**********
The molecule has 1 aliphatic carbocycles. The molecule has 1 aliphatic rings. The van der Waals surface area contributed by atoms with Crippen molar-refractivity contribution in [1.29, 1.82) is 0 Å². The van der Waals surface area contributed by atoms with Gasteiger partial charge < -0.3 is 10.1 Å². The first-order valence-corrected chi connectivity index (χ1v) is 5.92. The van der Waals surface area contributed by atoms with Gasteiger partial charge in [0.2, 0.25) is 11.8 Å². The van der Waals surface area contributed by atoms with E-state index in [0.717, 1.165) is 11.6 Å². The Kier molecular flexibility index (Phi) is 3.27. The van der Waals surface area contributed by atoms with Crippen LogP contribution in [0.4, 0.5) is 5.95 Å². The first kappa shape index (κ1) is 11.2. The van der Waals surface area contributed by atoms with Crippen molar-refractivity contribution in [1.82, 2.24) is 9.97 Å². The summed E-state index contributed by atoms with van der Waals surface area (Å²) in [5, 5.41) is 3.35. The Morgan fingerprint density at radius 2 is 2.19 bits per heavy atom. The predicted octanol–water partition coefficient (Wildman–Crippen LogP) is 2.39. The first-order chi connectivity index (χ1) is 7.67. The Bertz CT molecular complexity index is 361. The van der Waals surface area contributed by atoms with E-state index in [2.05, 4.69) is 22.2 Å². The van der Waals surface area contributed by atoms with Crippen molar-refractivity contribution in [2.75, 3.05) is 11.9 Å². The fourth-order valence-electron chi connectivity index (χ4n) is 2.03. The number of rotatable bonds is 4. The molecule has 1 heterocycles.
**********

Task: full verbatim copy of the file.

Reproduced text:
The molecule has 1 aliphatic carbocycles. The molecule has 1 aliphatic rings. The van der Waals surface area contributed by atoms with Crippen molar-refractivity contribution in [1.29, 1.82) is 0 Å². The van der Waals surface area contributed by atoms with Gasteiger partial charge < -0.3 is 10.1 Å². The first-order valence-corrected chi connectivity index (χ1v) is 5.92. The van der Waals surface area contributed by atoms with Gasteiger partial charge in [0.2, 0.25) is 11.8 Å². The van der Waals surface area contributed by atoms with E-state index in [0.717, 1.165) is 11.6 Å². The Kier molecular flexibility index (Phi) is 3.27. The van der Waals surface area contributed by atoms with Crippen LogP contribution in [0.4, 0.5) is 5.95 Å². The first kappa shape index (κ1) is 11.2. The van der Waals surface area contributed by atoms with Crippen molar-refractivity contribution in [1.82, 2.24) is 9.97 Å². The summed E-state index contributed by atoms with van der Waals surface area (Å²) in [5, 5.41) is 3.35. The Morgan fingerprint density at radius 2 is 2.19 bits per heavy atom. The predicted octanol–water partition coefficient (Wildman–Crippen LogP) is 2.39. The first-order chi connectivity index (χ1) is 7.67. The Bertz CT molecular complexity index is 361. The van der Waals surface area contributed by atoms with E-state index in [2.05, 4.69) is 22.2 Å². The van der Waals surface area contributed by atoms with Crippen molar-refractivity contribution in [2.75, 3.05) is 11.9 Å². The fourth-order valence-electron chi connectivity index (χ4n) is 2.03. The number of rotatable bonds is 4. The molecule has 1 heterocycles.